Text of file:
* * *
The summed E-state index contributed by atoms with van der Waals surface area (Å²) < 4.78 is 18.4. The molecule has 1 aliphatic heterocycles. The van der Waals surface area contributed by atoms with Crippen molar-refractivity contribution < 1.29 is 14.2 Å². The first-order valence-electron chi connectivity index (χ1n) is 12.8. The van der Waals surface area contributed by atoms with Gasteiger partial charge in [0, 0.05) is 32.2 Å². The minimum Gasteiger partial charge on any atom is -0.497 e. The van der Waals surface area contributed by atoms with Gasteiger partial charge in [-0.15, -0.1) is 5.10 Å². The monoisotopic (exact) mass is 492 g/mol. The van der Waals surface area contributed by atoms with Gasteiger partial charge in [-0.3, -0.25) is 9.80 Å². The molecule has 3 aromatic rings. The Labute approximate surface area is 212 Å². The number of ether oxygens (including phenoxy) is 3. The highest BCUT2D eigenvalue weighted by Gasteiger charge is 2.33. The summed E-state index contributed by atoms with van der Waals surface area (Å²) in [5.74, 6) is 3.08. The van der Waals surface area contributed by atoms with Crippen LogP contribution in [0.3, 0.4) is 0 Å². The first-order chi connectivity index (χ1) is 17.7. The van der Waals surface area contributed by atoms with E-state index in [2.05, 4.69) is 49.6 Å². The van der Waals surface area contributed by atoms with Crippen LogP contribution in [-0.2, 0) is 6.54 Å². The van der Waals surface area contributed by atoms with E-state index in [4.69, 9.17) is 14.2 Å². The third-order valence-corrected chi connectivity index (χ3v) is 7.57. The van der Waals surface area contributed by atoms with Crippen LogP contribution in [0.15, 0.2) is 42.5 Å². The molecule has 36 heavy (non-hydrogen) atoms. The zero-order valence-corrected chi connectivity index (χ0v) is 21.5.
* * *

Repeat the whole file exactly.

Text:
The summed E-state index contributed by atoms with van der Waals surface area (Å²) < 4.78 is 18.4. The molecule has 1 aliphatic heterocycles. The van der Waals surface area contributed by atoms with Crippen molar-refractivity contribution < 1.29 is 14.2 Å². The first-order valence-electron chi connectivity index (χ1n) is 12.8. The van der Waals surface area contributed by atoms with Gasteiger partial charge in [0, 0.05) is 32.2 Å². The minimum Gasteiger partial charge on any atom is -0.497 e. The van der Waals surface area contributed by atoms with Gasteiger partial charge in [-0.15, -0.1) is 5.10 Å². The monoisotopic (exact) mass is 492 g/mol. The van der Waals surface area contributed by atoms with Gasteiger partial charge in [-0.3, -0.25) is 9.80 Å². The molecule has 3 aromatic rings. The Labute approximate surface area is 212 Å². The number of ether oxygens (including phenoxy) is 3. The highest BCUT2D eigenvalue weighted by Gasteiger charge is 2.33. The summed E-state index contributed by atoms with van der Waals surface area (Å²) in [5.74, 6) is 3.08. The van der Waals surface area contributed by atoms with Crippen LogP contribution in [0.3, 0.4) is 0 Å². The first-order chi connectivity index (χ1) is 17.7. The van der Waals surface area contributed by atoms with E-state index in [2.05, 4.69) is 49.6 Å². The van der Waals surface area contributed by atoms with Crippen LogP contribution in [-0.2, 0) is 6.54 Å². The van der Waals surface area contributed by atoms with E-state index in [4.69, 9.17) is 14.2 Å². The third-order valence-corrected chi connectivity index (χ3v) is 7.57. The van der Waals surface area contributed by atoms with Crippen LogP contribution in [0.15, 0.2) is 42.5 Å². The molecule has 36 heavy (non-hydrogen) atoms. The zero-order valence-corrected chi connectivity index (χ0v) is 21.5.